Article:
|At a glance||What does this mean for me?|
|Cost of care||Questions to ask your doctor|
|Medicare||Resources and references|
This article is about:
The financial impact of cancer treatment.
Why is this study important?
Financial burden is substantial for people being treated for cancer. Cost of care often affects health care decisions in ways that may impact survival.
Cancer care is expensive
Many cancer patients find that paying for cancer treatment is a major hurdle. There is growing recognition of the financial toll cancer has on individuals and families.
The Agency for Healthcare Research and Quality (AHRQ) estimates that direct medical costs for cancer were about $80 billion in the U.S. in 2015.
A 2018 study published in the American Journal of Medicine by Adrienne Gilligan and colleagues looked at the impact of cancer on finances. They evaluated the change in financial assets among 9.5 million cancer patients age 50 or older who had participated in the longitudinal Health and Retirement Study. Costs included deductible payments and copayments for treatment, support, nonmedical care and caregivers, and loss of productivity. This study found that:
- The financial burden of cancer peaks during treatment and often worsens as prognosis improves in part because treatment may extend over longer periods of time.
- 42% of the estimated 9.5 million people diagnosed from 2000-2012 depleted all of their assets—an average of $92,000—within 2 years of diagnosis.
- 62% of patients are in debt because of their cancer care.
Other studies have also shown a significant financial burden among cancer patients. Some estimate that 40-85% of cancer patients must stop work during treatment. In a study by Tang and colleagues, they estimated that disability days alone accounted for 20% of cancer cost. Ramsey, et al., observed that in the state of Washington, people with cancer were nearly three times as likely to suffer bankruptcy as others.
The Kaiser Family Foundation teamed with USA Today and Harvard Health to survey 930 adults who had been diagnosed with cancer or had a family member who had been diagnosed with cancer within the last 5 years.
- 95% were covered by insurance throughout their cancer treatment.
- 13% borrowed money from relatives to pay for treatment
- 11% sought public assistance, charity or financial aid.
- 7% borrowed money commercially (loans or second mortgages).
- 3% declared bankruptcy.
Financial cost can add barriers to screening, prevention and treatment of cancer. Delays in cancer care can increase morbidity and mortality.
High treatment costs have other negative consequences as well: they contribute to patients not following their care plans and poorer clinical outcomes.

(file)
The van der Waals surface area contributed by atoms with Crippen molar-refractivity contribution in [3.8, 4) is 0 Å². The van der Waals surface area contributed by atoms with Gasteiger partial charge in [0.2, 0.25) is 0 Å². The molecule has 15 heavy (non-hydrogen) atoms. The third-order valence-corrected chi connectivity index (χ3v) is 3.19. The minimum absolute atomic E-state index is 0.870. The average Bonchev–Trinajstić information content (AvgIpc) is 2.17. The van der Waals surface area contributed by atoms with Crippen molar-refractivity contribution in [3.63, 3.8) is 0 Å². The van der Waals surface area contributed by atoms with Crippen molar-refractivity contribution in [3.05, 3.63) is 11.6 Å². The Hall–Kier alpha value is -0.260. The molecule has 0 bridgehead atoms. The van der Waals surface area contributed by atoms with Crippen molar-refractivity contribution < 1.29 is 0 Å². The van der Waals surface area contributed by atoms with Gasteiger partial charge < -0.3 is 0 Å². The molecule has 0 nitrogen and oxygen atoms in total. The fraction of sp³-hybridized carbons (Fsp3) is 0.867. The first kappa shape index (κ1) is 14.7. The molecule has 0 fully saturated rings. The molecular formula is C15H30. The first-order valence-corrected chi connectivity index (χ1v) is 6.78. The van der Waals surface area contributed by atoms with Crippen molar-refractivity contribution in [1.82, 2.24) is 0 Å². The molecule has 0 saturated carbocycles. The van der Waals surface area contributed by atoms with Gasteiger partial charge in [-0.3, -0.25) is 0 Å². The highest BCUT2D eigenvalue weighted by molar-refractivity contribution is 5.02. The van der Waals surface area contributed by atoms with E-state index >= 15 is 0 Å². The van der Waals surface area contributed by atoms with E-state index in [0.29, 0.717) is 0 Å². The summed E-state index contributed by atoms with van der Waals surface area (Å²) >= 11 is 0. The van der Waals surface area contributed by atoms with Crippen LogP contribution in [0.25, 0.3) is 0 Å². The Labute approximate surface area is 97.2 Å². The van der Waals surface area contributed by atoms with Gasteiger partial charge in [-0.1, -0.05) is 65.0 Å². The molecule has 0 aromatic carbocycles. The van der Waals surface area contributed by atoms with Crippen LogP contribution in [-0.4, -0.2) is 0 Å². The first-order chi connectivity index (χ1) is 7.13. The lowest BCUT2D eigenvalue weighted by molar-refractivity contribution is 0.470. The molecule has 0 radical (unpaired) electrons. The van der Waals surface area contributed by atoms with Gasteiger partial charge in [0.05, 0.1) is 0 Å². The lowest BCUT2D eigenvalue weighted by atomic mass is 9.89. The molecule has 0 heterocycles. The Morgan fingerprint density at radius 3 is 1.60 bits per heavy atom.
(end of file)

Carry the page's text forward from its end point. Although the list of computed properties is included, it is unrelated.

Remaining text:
The Kaiser Family Foundation survey reported that:
- 8% of cancer patients delayed or omitted care due to expenses.
- 4% of cancer patients chose alternative treatments due to cost.
Rebecca Sedjo, PhD and colleagues conducted a retrospective analysis of adherence to aromatase inhibitor treatment among commercially insured postmenopausal breast cancer patients: 23% of the women did not adhere to their prescribed treatment. Out-of-pocket cost was one of the factors that was associated with non-adherence.
Stephanie Wheeler, PhD and colleagues from the University of North Carolina studied financial burden in 1,000 women with metastatic breast cancer. Among participants:
- 54% stopped or refused treatment due to cost.
- 30% were uninsured (about twice the national average).
- 96% of uninsured participants reported refusing or delaying treatment due to cost compared to 36% of insured participants.
- Uninsured participants often reported being unable to meet their monthly expenses, dissatisfaction with their financial situation, and being unable to control their financial situation.
Dr. Wheeler noted:
"Our study shows that the financial toxicity of cancer is alarmingly high in many metastatic breast cancer patients and that having health insurance doesn’t protect patients from the psychosocial impact of high cancer costs...High co-insurance and deductibles mean that many patients are still shouldering an enormous financial burden out-of-pocket and feeling anxious about what it will mean for their own and their families’ finances and financial legacy.”
Rates of genetic testing are low for those on federal health insurance
For those that are uninsured or underinsured, rates of genetic testing are low - even when they have health care coverage e.g. via Medicare.
Amy Gross and colleagues examined the rate of genetic testing for BRCA1 and BRCA2 among participants in the Southern Community Cohort study—a prospective study between 2000 and 2014 involving 84,000 participants with breast and ovarian cancer from 12 southeastern states. More than half of the participants were under age 65 and qualified for Medicare due to disabilities.
Among women who met Medicare criteria for BRCA1 and BRCA2 gene testing within five years of their cancer diagnosis, the rate of genetic testing was low:
- 8% of women who qualified for testing received it within five years of their cancer diagnosis.
- No study participants in Arkansas, Louisiana, Tennessee, Virginia and West Virginia were tested.
The researchers suggested that a lack of patient interest and physician recommendations might explain the low rate of genetic testing.
In March 2018, the Centers for Medicare and Medicaid Services (CMS) announced that coverage of next-generation sequencing (NGS) tumor testing as well as germline testing (for BRCA1,BRCA2 or mutations in genes associated with Lynch syndrome) would be restricted to only those people with recurrent, relapsed, refractory, metastatic or advanced stage III or IV cancer who are seeking additional treatment. People with earlier stage cancers will no longer qualify for NGS-based germline testing under this Medicare policy.
There are now treatments that have been approved by the FDA (e.g. use of PARP inhibitors) for those with germline mutations. Coverage of germline testing allows for the diagnostic testing needed to determine if this treatment is appropriate.
Despite previously covering germline testing for BRCA1 and BRCA2 for those with stage I/II cancer, some Medicare contractors have altered their local coverage determinations to align with the new national coverage determination to state that germline mutation testing is not warranted for those with early stage cancer (stage I/II). This policy is opposed by many advocacy and biotech organizations including FORCE (see FORCE's statement here).
Precision medicine: Insurance coverage for cancer care has not kept pace with advances in cancer care